Brussels sprouts are served at many a Thanksgiving table, and yet so many people say they don’t care for them. If you are looking to make some Brussels sprouts converts this year, try this. This is the best time of year to eat Brussels sprouts because they are young and fresh and in season, and cold weather tempers their bold, earthy flavor with a little sweetness. The brown butter and prosciutto add richness and crunchy texture, and the caramelization on the sprouts gives them a roasted flavor, without roasting. —Marti Kennedy
4 as a side
thinly sliced prosciutto
salt and pepper to taste
In This Recipe
Prepare your sprouts by cutting a thin slice off the ends, pulling off any outside leaves that are brown or wilted, and making a small “x” in the bottom of each sprout’s stem. If they’re very small, just trimming the stem is enough, or if you don't feel like fussing, you can simply slice the sprouts in half pole-to-pole.
Stack your prosciutto slices, roll them along the long edge, and slice into 1/4″ slices. Break apart a bit with your fingers.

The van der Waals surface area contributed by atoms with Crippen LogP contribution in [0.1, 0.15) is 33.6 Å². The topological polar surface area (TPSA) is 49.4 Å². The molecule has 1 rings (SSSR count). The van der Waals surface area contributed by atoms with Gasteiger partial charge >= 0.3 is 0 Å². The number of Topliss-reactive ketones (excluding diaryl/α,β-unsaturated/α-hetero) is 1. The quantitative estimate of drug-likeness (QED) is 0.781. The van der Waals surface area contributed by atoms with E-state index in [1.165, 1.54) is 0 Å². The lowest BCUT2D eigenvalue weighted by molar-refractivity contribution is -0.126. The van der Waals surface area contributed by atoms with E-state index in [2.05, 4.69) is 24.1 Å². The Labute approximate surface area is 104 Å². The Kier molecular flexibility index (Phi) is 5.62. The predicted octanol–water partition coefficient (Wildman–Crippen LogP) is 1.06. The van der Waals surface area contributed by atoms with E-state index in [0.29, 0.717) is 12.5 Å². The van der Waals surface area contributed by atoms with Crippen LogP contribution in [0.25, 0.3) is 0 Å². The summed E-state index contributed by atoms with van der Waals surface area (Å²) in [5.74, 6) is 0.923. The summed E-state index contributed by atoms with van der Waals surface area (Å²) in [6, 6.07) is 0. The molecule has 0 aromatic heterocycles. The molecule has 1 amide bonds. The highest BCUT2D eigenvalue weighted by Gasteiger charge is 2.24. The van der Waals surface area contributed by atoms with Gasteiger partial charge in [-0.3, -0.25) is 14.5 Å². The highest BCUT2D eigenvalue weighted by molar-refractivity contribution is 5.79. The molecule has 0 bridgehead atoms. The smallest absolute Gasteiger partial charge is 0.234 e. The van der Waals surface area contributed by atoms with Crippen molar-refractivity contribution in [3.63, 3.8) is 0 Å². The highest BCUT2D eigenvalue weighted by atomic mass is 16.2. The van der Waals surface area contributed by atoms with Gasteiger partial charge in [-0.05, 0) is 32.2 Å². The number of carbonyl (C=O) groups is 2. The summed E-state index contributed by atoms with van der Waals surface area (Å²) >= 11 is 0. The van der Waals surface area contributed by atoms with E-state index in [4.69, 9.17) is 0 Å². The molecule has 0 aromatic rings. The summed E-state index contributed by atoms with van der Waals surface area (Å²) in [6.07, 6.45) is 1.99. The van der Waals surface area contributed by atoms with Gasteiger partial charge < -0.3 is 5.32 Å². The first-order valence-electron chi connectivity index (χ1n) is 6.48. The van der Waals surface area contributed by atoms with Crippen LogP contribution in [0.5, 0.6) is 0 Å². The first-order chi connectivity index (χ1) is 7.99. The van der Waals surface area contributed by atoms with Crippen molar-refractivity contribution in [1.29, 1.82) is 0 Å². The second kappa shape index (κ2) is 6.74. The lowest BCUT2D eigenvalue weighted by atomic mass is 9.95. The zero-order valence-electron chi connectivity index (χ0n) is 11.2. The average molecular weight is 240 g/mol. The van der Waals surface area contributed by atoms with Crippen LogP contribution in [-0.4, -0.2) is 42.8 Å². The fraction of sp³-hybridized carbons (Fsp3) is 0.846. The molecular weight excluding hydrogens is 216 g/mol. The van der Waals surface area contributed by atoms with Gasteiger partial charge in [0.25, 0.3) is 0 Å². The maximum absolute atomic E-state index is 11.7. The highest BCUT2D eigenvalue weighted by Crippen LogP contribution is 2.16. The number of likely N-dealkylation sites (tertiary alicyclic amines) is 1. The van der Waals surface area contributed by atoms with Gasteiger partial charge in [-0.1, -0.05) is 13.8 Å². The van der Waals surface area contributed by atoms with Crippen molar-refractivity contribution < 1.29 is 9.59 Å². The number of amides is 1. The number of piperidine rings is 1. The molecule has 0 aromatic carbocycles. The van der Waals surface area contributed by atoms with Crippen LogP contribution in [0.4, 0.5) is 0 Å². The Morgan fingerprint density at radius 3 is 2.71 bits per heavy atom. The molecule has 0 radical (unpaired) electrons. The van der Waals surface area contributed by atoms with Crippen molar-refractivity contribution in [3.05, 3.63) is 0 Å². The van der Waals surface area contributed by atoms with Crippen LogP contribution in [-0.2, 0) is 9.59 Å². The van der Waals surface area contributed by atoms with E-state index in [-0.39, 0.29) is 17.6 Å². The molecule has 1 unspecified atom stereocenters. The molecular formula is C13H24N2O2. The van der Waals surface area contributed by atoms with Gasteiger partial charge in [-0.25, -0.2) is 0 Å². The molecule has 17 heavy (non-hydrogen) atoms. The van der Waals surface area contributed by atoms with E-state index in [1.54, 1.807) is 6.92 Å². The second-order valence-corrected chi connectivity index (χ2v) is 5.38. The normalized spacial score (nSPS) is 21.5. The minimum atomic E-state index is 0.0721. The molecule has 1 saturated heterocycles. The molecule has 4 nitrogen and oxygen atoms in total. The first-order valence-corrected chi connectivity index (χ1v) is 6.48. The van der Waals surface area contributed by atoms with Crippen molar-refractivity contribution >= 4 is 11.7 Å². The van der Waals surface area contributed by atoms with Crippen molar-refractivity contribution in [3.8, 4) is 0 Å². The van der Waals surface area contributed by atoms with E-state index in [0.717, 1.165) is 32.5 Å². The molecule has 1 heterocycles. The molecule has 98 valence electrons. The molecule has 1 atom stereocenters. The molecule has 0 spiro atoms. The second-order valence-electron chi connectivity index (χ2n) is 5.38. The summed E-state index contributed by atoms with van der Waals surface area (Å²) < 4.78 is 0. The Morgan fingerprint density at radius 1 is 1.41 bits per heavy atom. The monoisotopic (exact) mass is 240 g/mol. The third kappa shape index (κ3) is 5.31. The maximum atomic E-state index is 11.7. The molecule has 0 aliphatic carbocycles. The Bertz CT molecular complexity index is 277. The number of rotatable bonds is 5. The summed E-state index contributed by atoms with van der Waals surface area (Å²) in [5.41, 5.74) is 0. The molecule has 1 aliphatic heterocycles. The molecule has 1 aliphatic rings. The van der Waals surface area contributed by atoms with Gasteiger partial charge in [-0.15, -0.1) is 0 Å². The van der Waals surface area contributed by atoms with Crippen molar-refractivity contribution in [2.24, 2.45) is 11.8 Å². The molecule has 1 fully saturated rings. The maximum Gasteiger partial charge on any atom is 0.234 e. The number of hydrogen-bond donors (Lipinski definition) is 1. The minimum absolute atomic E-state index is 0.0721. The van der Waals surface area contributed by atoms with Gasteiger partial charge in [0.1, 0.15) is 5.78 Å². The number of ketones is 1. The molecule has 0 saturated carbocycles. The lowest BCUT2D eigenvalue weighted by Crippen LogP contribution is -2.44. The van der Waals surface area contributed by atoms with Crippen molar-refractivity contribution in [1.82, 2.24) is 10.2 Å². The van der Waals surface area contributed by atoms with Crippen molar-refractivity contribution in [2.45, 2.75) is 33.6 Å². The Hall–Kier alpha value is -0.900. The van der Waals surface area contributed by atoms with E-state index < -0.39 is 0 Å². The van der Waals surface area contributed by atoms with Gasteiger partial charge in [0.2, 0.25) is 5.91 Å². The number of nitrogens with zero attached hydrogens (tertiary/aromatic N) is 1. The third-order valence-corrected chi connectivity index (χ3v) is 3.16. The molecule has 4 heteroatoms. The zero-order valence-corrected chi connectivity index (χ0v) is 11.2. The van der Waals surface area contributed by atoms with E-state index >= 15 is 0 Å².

In a 12″ saute pan (with a lid) over medium heat, melt your butter, and allow it to foam and subside. It will start to brown now, and when it has just started to brown, sprinkle in your prosciutto ribbons. Brown the prosciutto and butter together, lowering the heat if you are worried about burning the butter.
When your prosciutto is browned and nearly crispy, toss in your sprouts, and stir to completely coat with the butter. Sprinkle some salt over them, put the lid on the pan, and lower the heat to medium-low. It’s okay to check them once or twice to make sure they aren’t burning, but don’t lift the lid more than once or twice, because you’ll let out too much moisture.
When the sprouts are tender (about 5-10 min. tops), and some have browned deeply (caramelization is your friend), taste to adjust seasonings, add any salt or pepper you want, and serve them. Make sure everyone gets some crispy crunchy prosciutto on top.